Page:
Green double treble crochet stitches take me back to the smell of wet pine needles in the spring, laughter from my sisters climbing high on tree limbs, the curve of mountain roads. Green is the forest of my childhood, sheltering my first home. I taste the smoke from our old wood stove and see the oil lanterns flickering in and out. The cabin in the woods where my sister was born, water from the river that she took her first bath in.
Green fades into blue as squares meet, treetops brush the sky. I see myself, young and spinning across a playground with my classmates. I am at my one-room schoolhouse, holding hands with the two other children in my grade and lying with our backs on grass, looking up at the never-ending sky. We whisper dreams of becoming doctors, actors, artists.
I see the blue of California oceans as I leave for high school, finding my home away from home. Pine trees replaced by palm trees and sand between my toes. I recall beach cleanups and surfing trips, touching shy sea anemones in tide pools. Blue paint on signs for women’s marches and the sound of people beside me who want to be heard. We demand equality.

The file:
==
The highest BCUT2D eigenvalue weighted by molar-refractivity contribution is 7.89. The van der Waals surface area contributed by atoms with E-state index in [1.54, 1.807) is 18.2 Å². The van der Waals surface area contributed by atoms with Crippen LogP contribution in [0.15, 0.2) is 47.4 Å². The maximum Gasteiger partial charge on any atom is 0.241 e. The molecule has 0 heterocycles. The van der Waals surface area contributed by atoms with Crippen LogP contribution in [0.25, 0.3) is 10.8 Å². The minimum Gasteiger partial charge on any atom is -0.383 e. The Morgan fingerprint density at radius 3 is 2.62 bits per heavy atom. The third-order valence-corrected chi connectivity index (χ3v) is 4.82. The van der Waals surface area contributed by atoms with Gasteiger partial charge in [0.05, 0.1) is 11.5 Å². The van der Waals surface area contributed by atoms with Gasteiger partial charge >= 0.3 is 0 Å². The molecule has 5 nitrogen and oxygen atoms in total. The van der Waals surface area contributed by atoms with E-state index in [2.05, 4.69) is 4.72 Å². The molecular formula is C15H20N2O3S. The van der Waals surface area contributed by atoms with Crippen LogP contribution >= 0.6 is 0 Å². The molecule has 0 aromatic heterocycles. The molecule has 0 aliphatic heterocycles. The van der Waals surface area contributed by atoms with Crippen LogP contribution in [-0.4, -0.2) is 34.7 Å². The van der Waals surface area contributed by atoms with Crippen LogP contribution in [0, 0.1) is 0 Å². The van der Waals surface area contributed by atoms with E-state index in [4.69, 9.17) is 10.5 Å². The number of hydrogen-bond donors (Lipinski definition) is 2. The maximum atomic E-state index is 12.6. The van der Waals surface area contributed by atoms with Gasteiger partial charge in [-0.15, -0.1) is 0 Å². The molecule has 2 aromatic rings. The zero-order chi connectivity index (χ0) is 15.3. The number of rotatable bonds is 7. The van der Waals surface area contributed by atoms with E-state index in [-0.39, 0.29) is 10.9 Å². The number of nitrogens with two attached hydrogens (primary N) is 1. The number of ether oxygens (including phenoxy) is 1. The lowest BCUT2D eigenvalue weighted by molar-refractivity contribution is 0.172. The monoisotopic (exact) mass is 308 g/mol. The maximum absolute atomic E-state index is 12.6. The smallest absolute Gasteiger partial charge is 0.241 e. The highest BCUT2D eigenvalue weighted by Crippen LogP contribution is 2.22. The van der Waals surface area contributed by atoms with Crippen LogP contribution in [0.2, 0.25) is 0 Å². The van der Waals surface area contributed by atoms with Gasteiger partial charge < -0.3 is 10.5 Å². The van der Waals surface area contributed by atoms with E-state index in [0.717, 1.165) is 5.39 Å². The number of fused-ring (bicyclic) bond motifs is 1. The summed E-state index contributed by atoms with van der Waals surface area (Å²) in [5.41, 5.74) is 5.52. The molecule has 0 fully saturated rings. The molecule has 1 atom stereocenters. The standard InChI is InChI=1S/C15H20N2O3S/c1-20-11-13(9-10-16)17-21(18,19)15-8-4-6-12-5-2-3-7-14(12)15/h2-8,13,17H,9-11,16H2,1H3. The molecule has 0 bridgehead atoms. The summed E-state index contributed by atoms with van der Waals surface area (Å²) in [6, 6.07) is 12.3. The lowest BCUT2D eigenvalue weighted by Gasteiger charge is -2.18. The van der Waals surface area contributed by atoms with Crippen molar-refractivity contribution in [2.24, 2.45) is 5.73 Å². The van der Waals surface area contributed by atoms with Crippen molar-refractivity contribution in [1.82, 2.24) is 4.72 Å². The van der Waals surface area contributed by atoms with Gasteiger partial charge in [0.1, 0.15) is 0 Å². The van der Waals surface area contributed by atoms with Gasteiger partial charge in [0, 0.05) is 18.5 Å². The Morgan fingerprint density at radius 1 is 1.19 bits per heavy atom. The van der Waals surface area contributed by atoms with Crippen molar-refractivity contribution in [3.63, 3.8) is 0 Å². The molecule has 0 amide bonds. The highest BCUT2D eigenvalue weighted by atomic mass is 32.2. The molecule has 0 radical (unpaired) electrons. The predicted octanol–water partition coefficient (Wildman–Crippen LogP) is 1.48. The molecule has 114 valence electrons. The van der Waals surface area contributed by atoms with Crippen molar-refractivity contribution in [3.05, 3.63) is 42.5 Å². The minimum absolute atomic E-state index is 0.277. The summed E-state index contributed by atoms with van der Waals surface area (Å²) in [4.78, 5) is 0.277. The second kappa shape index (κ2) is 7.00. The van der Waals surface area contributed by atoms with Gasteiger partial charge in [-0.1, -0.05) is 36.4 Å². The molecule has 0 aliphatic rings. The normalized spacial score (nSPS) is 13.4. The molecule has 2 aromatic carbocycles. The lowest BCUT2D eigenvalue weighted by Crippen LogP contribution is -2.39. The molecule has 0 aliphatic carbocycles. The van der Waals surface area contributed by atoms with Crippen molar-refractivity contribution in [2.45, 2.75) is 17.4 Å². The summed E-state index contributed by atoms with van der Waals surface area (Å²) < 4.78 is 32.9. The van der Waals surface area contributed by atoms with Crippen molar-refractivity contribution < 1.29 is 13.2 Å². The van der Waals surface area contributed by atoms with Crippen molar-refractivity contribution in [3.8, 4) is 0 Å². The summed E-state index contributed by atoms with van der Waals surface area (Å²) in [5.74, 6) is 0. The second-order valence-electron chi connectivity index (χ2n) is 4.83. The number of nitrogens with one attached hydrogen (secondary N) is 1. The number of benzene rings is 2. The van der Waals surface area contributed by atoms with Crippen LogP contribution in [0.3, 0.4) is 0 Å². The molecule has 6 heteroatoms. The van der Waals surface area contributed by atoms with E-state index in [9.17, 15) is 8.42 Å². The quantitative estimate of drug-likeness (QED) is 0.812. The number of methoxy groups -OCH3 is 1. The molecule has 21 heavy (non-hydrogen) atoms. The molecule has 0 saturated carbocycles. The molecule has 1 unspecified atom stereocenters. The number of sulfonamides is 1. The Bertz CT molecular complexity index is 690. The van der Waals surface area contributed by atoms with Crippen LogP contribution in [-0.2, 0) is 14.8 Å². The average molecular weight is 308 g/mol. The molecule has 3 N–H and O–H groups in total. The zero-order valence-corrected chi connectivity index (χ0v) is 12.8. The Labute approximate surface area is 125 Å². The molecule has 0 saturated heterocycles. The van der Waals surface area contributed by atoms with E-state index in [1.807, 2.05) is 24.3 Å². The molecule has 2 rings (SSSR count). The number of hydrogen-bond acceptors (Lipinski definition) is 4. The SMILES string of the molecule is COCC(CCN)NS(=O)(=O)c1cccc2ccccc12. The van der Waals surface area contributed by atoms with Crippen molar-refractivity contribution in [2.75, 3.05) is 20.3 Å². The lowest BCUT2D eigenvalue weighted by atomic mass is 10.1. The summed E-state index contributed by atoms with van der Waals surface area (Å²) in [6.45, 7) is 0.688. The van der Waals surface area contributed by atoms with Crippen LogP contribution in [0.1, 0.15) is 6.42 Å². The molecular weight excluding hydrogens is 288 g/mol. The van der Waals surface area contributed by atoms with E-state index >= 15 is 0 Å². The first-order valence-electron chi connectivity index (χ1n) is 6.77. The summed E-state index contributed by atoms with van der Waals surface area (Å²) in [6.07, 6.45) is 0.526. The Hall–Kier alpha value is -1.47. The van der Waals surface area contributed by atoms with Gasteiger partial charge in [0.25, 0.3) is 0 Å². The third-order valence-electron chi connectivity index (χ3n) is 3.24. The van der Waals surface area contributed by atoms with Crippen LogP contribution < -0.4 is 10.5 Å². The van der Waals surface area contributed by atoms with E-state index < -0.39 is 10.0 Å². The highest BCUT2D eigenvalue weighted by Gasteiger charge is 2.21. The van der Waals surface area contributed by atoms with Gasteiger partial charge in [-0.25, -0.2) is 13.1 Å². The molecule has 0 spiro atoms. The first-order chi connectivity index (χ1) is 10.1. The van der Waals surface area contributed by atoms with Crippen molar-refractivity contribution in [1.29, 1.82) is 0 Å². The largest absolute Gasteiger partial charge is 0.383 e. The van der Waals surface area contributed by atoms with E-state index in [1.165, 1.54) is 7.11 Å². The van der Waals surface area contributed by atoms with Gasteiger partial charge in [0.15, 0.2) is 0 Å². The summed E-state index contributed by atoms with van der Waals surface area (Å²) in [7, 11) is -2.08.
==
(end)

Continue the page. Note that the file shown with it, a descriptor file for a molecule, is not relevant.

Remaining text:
Purple is for my mother. It’s her favorite color. It reminds me of her strength and determination. I feel her calloused hands from work on the farm, work in the field, and chemical burns from cleaning jobs. I smell her earthy clothes as she studies at the kitchen table, determined to finish her homework so that she can finally graduate college after decades of trying. I see the violet sky at dawn; when the sun rises so does she. Mother up at twilight to start her day, breath released in freezing clouds as she milks the goats and feeds the chickens, never disappointing the hungry mouths that depend on her. Each day, I recall the things she has given up for my sake. Her sacrifice and desire for me to succeed encourage me to be better and work harder. Yet, I desire more. I do not want to live like her, I want better.
Red stitches are passionate outbursts. Angry shouts from Dad as he returns in the middle of the night, breath sour from drinking. Tears of happiness after receiving his first chip for a year of sobriety. Screams echoing from my biological father’s mouth as he hurls threats that sting like arrows as his disease makes him chase his family away. Scarlet stitches of fear during our six months without a roof over our heads after he forced us from our home. Pain in my sister’s eyes after she begged for help from friends with deaf ears. Promises that we will keep her safe, and check-in calls after I leave home.
Twist, bend, through the loop. Repeat.
Each stitch is a part of me. I rarely relive these aspects of my upbringing, but I call on them when I need to be reminded of my strength. When I completed the blanket, I cried. I was proud. I made this. This is me.